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Clipper Race founder tells of frustration as tragic sailor not tethered to yacht

The founder of the Clipper Race has said he is "frustrated" that a sailor killed when she was swept into the sea was not tethered to her yacht, adding "it's cost her her life".

Sir Robin Knox-Johnston insisted that safety was "drummed into" sailors during intense training before they took part in the round-the-world yacht challenge.

He said everyone involved in the race was in "shock" following the death of Sarah Young, from London, who was washed overboard in the Pacific while sailing from China to Seattle on board the yacht IchorCoal.

It was "standard procedure" for the crew to be clipped on to the yacht, he said, adding it was the first time in the race's history a sailor had died after going overboard.

"Sarah was a very intelligent lady, she had done all the training, sailed 25,000 miles at this point and she knew the rules," Sir Robin said.

"But we do not know the exact circumstances and it could have been in a split second that she was not clipped on that the wave hit.

"Unfortunately that split second is all it takes. It is very frustrating, this need not have happened. It is very sad that in a single moment this has cost Sarah her life. It is just tragic."

Speaking to the BBC earlier, Sir Robin said: " The only person who can tell us why she wasn't tethered is Sarah herself and of course she never will.

"We just don't know. We are all frustrated she wasn't tethered on - terribly sad we've lost her obviously, but just frustrated. Just not clipping on, takes about three seconds and it's cost her her life."

Sir Robin said it took the crew around an hour to find Ms Young in the dark after she was "flung" through the guard rail by the second of two large waves.

He told the broadcaster: "And so then you've got the problem of trying to find her - of course it's night-time, 6ft waves, strong winds - not the easiest of tasks.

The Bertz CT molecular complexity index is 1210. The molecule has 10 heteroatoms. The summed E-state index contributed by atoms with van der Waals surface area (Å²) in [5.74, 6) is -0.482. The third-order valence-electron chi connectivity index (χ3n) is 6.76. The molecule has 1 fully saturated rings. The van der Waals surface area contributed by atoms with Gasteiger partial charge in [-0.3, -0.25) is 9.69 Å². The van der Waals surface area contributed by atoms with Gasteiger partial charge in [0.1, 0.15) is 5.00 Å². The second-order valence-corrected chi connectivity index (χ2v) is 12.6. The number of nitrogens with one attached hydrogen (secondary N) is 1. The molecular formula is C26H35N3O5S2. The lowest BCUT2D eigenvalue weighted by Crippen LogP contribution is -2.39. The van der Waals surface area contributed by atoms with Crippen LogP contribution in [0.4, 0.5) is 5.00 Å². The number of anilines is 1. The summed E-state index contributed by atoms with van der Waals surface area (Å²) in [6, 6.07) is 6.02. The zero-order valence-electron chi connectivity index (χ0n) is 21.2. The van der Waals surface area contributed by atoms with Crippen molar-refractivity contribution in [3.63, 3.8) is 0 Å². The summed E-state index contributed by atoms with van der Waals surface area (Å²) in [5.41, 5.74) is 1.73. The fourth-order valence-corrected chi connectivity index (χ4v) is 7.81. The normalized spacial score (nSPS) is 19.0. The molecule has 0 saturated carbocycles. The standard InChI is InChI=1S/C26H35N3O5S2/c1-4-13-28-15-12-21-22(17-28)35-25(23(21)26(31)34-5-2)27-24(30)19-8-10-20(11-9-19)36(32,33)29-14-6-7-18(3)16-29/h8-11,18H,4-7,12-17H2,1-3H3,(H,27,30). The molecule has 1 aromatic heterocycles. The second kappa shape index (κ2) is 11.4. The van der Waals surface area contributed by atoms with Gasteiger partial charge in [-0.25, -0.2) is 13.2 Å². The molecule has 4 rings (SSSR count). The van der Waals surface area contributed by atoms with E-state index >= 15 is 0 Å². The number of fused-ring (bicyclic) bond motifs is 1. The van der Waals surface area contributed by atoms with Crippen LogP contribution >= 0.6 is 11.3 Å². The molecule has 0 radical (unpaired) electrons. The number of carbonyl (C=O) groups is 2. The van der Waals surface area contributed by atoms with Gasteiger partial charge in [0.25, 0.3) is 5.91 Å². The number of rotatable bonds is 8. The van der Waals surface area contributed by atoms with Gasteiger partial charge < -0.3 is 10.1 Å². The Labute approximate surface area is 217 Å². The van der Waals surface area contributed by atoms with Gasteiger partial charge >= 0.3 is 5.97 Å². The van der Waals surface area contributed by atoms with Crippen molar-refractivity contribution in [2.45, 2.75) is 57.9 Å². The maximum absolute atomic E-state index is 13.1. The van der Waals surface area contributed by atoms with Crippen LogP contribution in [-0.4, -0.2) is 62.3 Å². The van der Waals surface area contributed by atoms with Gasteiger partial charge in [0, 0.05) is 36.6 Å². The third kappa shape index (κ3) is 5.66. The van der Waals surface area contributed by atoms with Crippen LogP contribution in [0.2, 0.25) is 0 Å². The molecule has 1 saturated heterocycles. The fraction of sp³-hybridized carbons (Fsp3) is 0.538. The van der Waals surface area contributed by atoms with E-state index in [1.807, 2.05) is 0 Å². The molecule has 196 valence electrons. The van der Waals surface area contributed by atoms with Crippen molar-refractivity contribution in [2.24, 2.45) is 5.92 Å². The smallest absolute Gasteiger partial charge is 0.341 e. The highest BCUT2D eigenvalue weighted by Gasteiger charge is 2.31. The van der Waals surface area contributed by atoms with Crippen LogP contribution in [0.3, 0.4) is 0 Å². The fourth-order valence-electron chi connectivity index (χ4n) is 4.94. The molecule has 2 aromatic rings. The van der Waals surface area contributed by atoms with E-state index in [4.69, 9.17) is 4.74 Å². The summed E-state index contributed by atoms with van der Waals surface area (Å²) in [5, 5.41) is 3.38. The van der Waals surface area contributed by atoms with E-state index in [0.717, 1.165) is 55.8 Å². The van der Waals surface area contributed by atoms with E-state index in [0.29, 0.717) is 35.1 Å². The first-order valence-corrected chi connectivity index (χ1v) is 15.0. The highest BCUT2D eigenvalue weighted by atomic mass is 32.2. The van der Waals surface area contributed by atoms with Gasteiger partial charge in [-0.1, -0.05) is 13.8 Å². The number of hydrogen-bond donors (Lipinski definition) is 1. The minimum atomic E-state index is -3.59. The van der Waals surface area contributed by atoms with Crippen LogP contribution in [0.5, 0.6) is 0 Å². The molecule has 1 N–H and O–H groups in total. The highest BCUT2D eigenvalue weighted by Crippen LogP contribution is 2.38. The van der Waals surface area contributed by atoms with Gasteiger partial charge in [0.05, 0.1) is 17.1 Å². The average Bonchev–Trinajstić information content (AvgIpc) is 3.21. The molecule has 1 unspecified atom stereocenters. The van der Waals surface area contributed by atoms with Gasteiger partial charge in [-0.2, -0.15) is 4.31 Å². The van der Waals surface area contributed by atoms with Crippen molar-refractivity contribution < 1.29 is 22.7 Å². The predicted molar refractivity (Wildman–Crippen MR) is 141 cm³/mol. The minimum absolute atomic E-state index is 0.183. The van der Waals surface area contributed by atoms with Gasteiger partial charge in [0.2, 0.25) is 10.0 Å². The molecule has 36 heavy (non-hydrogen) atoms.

"And it took them about an hour to get back to her and I regret to say that by the time they did she was dead."

Her death was only the second in the race's 20-year history. Tragically the other sailor to die, fellow Briton Andrew Ashman, was a crew member on board the same boat in the same edition of the biennial race.

Despite being amateurs, both were experienced sailors and Sir Robin, who in 1969 became the first person to sail solo and non-stop around the world, said that safety was paramount during their training.

Ms Young was one of the sailors taking part in the entire round-the-world challenge and had already sailed more than halfway round the world and covered 20,000 nautical miles before setting off for the latest leg of the race on March 21.

She had pulled out of part of the challenge trip after her mother died, organisers said.

Sir Robin described her as a "very popular member of the crew, a very easy person to like".

Race organisers worked "very closely" with the Maritime and Coastguard Agency and Royal Yachting Association on safety standards, he said.

"There is compulsory four weeks training and if you talk to any of the crew they will tell how we just keep hammering into them 'wear your life jacket and clip on'. Safety, safety, safety," Sir Robin added.

"The crew all practice man overboard procedures and recoveries, which is why we have not had this before because we have always recovered people. "

The rest of the IchorCoal crew will now continue on their journey to Seattle, and Sir Robin said the voyage would help them deal with their loss together.

He said: "By continuing, it gives them a focus and they are carrying on with the rest of the fleet which is also very important.

"There is an essence of safety in that and they will feel more secure knowing the other teams are nearby and they are quite close together in the middle of this huge ocean.

"The crew also have friends on the other boats and, for many, the people they will most want to share it with are there now."